How tax credits can make offering a 401(k) affordable

See how new tax credits under the SECURE 2.0 Act could help with a new 401(k) plan’s implementation costs.

illustration of calculator

After the passing of the SECURE 2.0 Act, CNBC published an article titled, “There may never be a better time to create a retirement plan.” The article largely focused on the increased tax credits smaller businesses can receive under the Act.

These tax credits may amount to sizable savings for smaller employers looking to start a 401(k) plan. For that reason, we tend to agree with CNBC: this really may be the best time there has ever been to start a 401(k).

What are the SECURE 401(k) tax credits?

For businesses with 100 or fewer employees, there are three main tax credits to consider:

Startup Tax Credit:

  • Provides businesses with fewer than 100 employees a three-year tax credit for up to 50% of plan start-up costs.
  • Increases the tax credit to up to 100% of the plan start-up costs for employers with 50 or fewer employees.
  • The credit is based on the greater of $500 OR $250 per non-highly compensated employee (NHCE), capped at $5,000.

Employer Contribution Credit:

  • Offers a new tax credit to employers with 50 or fewer employees, encouraging direct contributions to employees, as much as $1,000 per participating employee with wages less than $100,000 (indexed annually).
  • The credit covers the first five years of the plan allowing 100% of the employer contribution to be claimed in the first and second tax years, 75% in the third year, 50% in the fourth year, and 25% in the fifth year.
  • The credit also applies to employers with 51-100 participants, but the amount of the credit is reduced by 2% per employee over 50 employees earning less than $100,000 per year.

Automatic Enrollment Credit:

  • Employers with new or established 401(k) plans that add automatic enrollment can take advantage of a $500 tax credit.
  • Employers can claim this tax benefit for up to three tax years if they have 100 or fewer eligible employees.

Sample scenario: Understanding the math

To illustrate how tax credits can impact a business, consider the following hypothetical scenario for a business starting a new 401(k) with 25 participating NHCEs with wages less than $100,000 and a $3,000 average annual employer matching contribution per employee.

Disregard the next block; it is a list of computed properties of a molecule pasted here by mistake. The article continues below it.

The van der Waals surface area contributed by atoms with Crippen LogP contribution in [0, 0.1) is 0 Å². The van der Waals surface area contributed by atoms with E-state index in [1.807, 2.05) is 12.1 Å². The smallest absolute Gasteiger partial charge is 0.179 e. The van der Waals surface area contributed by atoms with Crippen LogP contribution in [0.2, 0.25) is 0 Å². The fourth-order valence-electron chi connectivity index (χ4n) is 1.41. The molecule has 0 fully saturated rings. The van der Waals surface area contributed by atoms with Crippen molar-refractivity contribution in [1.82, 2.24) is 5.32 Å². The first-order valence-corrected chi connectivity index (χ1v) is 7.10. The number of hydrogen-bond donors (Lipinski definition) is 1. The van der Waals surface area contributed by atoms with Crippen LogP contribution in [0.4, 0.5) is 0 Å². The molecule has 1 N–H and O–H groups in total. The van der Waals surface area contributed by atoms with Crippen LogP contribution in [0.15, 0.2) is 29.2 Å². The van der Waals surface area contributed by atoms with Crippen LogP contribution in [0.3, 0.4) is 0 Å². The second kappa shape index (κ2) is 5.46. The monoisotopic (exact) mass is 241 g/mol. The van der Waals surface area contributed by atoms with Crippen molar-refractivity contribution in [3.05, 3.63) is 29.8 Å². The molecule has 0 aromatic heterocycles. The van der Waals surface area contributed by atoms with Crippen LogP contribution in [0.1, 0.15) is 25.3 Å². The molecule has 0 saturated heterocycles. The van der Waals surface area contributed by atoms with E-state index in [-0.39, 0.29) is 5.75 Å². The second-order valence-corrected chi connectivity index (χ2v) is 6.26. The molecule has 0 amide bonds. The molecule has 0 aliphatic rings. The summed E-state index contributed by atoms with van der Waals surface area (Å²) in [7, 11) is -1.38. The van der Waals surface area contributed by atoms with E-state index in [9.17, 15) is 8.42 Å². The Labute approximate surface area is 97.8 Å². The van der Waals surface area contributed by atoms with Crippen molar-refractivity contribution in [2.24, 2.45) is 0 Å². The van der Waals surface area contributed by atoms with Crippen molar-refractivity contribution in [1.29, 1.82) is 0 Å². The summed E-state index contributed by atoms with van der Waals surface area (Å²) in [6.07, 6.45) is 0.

Startup Tax Credit

Employer Contribution Credit

Automatic Enrollment Credit

Total Credits

Year 1

$5,000 ($250 per NHCE up to $5,000)

$25,000 (100% or $1,000 max per employee)

$500 ($500 per year)


Year 2

$5,000 ($250 per NHCE up to $5,000)

$25,000 (100% or $1,000 max per employee)

$500 ($500 per year)


Year 3

$5,000 ($250 per NHCE up to $5,000)

$25,000 (75% or $1,000 max per employee)

$500 ($500 per year)


Year 4

$0 (No credit)

$25,000 (50% or $1,000 max per employee)

$0 (No credit)


Year 5

$0 (No credit)

$18,750 (25% or $1,000 max per employee)

$0 (No credit)


Note: All information provided above is hypothetical for educational purposes only. For employers using the employer contribution tax credit, a tax deduction won't typically apply. Please review scenarios unique to your plan with your accountant to decide which tax credits and deductions are best for you.

Three steps to make sure you get your tax credits

  1. Know the provisions: You’re already reading this, so you’re headed in the right direction. If you are considering starting a 401(k) plan, be sure to research both the tax credit and other SECURE 2.0 provisions.
  2. Know your plan: Whether you are starting a new plan or adding features to an established plan, to make the most of SECURE 2.0, you’ll need to review how your plan interacts with the law’s provisions and understand if your business is eligible.
  3. Talk to your tax adviser: Once you have a firm grasp of SECURE 2.0 provisions and how they impact your plan, reach out to your accountant and/or tax professional to plan for potential tax credits. They can walk you through your business’s situation and help you complete Form 8881.

Thinking about starting a new 401(k) plan?

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